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I didn’t hear you, can you repeat that?


Pardon? Say what? Come again? Say that again? Eh? Can you repeat that? Sorry? You what? Aye? I missed that? Hmm?
It doesn’t matter how you say it, they all mean the same thing: you didn’t hear what was just said.

I’ve been thinking recently about how often I don’t hear what someone has said and how often I ask them to repeat themselves. In some situations I will ask repeatedly, no matter how many time it takes, until I hear. In others, I will only ask once or twice. And, in others, I will not ask at all.

With family and close friends I am happy to ask repeatedly; most, if not all, of them know I am partially deaf and they are usually happy to repeat themselves until the cows come home. Sometimes, and I guess it depends on their mood, they don’t want to repeat themselves – this annoys me quite a bit, if what they just said is not worth repeating why was it worth saying in the first place?

The people I really struggle with are the quietly and soft spoken ones. Some people just refuse to speak up and it will not matter how many times I ask them to repeat it, I will never hear them properly! I find myself avoiding speaking to people who I know speak really quietly, just to avoid the hassle – I wish I didn’t do this because I’m sure it looks rude to them and I’m no doubt missing out on some good conversation. The obvious answer here is to tell them that I have trouble hearing what they say; I really don’t feel comfortable doing that and I can’t remember a time when I ever have done. I really should make the effort to start in future.

In the opening paragraph I said that in some cases I will never ask the person to repeat themselves. I used to do this a lot – I used to be too embarrassed about my hearing loss, I tried to hide it as much as possible – I would either try and guess what they said based on the odd word I’d heard or the context of the conversation or simply nod, laugh or give a short answer like “yes” or “no”. I realised some years ago that this was a stupid thing to do, I cringe at the amount of times I must have given stupid and meaningless answers. I’m sure a lot of people do this exact thing all the time, it’s an easy way out.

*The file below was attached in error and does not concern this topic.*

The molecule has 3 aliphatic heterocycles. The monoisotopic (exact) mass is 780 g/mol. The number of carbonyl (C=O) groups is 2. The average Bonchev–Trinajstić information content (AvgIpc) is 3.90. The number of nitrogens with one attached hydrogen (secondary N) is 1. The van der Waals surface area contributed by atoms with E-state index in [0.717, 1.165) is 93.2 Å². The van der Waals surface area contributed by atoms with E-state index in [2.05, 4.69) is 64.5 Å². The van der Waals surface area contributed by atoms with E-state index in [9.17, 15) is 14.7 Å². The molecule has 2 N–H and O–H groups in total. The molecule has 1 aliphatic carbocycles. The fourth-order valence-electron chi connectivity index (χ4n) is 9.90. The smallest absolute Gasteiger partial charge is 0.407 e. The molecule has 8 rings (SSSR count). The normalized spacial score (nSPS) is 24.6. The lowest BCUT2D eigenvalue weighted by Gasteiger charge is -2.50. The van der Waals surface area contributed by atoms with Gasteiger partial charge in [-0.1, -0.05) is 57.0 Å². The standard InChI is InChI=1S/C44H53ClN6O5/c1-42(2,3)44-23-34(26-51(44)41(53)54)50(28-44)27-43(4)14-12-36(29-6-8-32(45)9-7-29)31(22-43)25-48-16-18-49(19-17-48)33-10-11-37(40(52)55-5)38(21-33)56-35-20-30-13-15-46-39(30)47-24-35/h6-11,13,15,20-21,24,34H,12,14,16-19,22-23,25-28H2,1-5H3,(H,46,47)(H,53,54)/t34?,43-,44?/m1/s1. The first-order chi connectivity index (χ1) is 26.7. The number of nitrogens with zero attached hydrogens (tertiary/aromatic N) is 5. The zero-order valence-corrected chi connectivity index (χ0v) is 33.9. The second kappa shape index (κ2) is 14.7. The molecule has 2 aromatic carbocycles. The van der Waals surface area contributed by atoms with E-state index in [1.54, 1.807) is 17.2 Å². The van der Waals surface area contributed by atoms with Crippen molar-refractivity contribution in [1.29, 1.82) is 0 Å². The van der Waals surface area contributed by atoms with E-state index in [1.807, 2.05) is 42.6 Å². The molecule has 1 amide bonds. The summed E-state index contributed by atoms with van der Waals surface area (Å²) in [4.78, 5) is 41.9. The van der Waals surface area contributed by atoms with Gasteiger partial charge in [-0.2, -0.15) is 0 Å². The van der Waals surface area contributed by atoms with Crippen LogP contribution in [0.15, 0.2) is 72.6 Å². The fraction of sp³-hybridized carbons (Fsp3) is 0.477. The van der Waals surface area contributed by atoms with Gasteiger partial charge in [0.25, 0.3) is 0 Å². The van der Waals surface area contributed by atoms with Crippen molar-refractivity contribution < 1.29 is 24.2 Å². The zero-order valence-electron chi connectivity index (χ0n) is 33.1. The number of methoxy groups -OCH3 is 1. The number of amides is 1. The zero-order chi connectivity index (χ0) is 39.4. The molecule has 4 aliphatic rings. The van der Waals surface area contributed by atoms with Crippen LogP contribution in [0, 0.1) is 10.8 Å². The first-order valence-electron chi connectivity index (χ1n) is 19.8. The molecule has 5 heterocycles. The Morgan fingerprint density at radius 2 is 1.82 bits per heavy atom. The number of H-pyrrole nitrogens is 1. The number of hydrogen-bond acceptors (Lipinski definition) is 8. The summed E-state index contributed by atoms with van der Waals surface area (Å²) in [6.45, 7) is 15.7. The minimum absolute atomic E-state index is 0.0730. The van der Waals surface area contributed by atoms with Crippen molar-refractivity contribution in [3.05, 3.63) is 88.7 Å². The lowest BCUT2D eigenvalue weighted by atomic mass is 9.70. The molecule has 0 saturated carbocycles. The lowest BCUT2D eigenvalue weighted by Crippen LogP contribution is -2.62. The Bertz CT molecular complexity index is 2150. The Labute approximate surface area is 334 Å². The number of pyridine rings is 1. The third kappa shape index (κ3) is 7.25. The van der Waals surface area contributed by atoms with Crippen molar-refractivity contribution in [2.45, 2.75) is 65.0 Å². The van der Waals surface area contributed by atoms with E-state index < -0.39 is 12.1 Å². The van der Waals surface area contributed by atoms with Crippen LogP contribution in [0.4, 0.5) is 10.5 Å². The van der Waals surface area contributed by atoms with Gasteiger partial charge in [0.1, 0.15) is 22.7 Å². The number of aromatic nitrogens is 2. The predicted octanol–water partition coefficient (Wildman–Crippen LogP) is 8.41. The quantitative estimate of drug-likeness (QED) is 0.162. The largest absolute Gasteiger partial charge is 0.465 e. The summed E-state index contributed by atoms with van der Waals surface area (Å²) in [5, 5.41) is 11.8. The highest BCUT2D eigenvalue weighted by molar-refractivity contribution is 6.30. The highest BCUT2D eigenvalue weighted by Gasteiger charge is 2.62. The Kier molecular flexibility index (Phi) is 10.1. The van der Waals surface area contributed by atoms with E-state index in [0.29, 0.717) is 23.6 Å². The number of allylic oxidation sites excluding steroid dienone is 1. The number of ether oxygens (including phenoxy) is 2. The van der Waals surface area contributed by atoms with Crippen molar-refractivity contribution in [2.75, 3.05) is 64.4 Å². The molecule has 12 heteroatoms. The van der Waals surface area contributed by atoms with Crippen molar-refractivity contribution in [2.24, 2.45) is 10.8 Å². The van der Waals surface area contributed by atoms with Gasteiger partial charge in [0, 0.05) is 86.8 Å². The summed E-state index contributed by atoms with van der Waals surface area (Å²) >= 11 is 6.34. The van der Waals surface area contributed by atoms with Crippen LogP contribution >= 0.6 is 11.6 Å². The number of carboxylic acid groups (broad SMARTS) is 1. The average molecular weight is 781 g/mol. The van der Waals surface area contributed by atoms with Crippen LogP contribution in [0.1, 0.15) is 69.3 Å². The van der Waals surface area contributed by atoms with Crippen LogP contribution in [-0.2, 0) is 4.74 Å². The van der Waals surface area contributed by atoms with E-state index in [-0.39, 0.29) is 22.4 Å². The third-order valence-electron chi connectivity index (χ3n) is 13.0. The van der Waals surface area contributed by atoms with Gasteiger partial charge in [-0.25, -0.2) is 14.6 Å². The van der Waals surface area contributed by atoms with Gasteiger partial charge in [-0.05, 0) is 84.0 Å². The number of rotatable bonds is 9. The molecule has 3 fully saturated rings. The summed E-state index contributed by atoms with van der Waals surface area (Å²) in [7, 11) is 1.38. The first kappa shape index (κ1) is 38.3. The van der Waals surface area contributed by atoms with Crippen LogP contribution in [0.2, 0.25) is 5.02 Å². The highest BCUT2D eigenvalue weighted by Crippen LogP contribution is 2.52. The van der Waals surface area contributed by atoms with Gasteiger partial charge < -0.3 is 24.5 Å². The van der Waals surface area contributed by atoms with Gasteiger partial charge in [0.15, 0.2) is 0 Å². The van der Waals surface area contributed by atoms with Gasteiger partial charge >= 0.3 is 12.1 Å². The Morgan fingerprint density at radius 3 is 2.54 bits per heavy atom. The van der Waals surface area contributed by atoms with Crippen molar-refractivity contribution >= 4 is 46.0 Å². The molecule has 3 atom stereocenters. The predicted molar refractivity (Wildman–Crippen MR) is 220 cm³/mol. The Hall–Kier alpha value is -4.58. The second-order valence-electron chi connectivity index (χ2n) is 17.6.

It’s rarely uncomfortable to ask someone to repeat themselves in a one-to-one conversation; a group conversation can, on the other hand, be very difficult. It is a good idea to position yourself somewhere where you will have the best chance of hearing; this is something you can do when you know that one person in the group is going to be doing most of the talking: the teacher at school/college, someone giving a presentation to a group, and so on. It’s not so easy when you don’t have a single person to concentrate on: when you are chatting with friends or in an office meeting, it is particularly difficult if there is also background noise such as backgound chatter or office air-conditioning. It is too easy to loose the conversation when you are having to listen for voices coming from all directions.

How do you cope with not hearing someone say something? Do you ask them to repeat? If you wear hearing-aids, do they have the ability to cope with group situations? What do you do to minimise these problems for yourself?


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